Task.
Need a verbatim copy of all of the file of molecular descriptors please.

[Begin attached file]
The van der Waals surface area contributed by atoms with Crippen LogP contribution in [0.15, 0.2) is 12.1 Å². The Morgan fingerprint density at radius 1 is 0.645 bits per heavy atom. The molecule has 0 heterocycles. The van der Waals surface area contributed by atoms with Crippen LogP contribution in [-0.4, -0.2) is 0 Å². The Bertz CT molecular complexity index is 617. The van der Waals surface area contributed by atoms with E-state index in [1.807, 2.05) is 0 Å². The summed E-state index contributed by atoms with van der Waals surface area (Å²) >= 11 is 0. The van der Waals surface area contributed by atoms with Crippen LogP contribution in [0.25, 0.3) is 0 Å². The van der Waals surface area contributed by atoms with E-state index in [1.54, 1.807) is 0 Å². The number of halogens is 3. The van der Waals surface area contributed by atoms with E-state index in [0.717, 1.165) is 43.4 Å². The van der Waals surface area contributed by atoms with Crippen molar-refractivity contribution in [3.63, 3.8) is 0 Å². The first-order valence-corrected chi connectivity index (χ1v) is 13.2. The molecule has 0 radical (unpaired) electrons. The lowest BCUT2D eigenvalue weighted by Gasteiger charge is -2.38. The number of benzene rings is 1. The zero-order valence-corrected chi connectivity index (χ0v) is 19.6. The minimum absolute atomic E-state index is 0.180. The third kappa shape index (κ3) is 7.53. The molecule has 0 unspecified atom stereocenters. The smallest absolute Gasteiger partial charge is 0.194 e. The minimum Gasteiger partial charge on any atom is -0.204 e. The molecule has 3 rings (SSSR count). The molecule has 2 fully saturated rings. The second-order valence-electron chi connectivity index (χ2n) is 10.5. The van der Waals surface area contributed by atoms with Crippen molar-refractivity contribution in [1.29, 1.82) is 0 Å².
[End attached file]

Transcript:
The van der Waals surface area contributed by atoms with Crippen LogP contribution in [0.15, 0.2) is 12.1 Å². The Morgan fingerprint density at radius 1 is 0.645 bits per heavy atom. The molecule has 0 heterocycles. The van der Waals surface area contributed by atoms with Crippen LogP contribution in [-0.4, -0.2) is 0 Å². The Bertz CT molecular complexity index is 617. The van der Waals surface area contributed by atoms with E-state index in [1.807, 2.05) is 0 Å². The summed E-state index contributed by atoms with van der Waals surface area (Å²) >= 11 is 0. The van der Waals surface area contributed by atoms with Crippen LogP contribution in [0.25, 0.3) is 0 Å². The van der Waals surface area contributed by atoms with E-state index in [1.54, 1.807) is 0 Å². The number of halogens is 3. The van der Waals surface area contributed by atoms with E-state index in [0.717, 1.165) is 43.4 Å². The van der Waals surface area contributed by atoms with Crippen molar-refractivity contribution in [3.63, 3.8) is 0 Å². The first-order valence-corrected chi connectivity index (χ1v) is 13.2. The molecule has 0 radical (unpaired) electrons. The lowest BCUT2D eigenvalue weighted by Gasteiger charge is -2.38. The number of benzene rings is 1. The zero-order valence-corrected chi connectivity index (χ0v) is 19.6. The minimum absolute atomic E-state index is 0.180. The third kappa shape index (κ3) is 7.53. The molecule has 0 unspecified atom stereocenters. The smallest absolute Gasteiger partial charge is 0.194 e. The minimum Gasteiger partial charge on any atom is -0.204 e. The molecule has 3 rings (SSSR count). The molecule has 2 fully saturated rings. The second-order valence-electron chi connectivity index (χ2n) is 10.5. The van der Waals surface area contributed by atoms with Crippen molar-refractivity contribution in [1.29, 1.82) is 0 Å².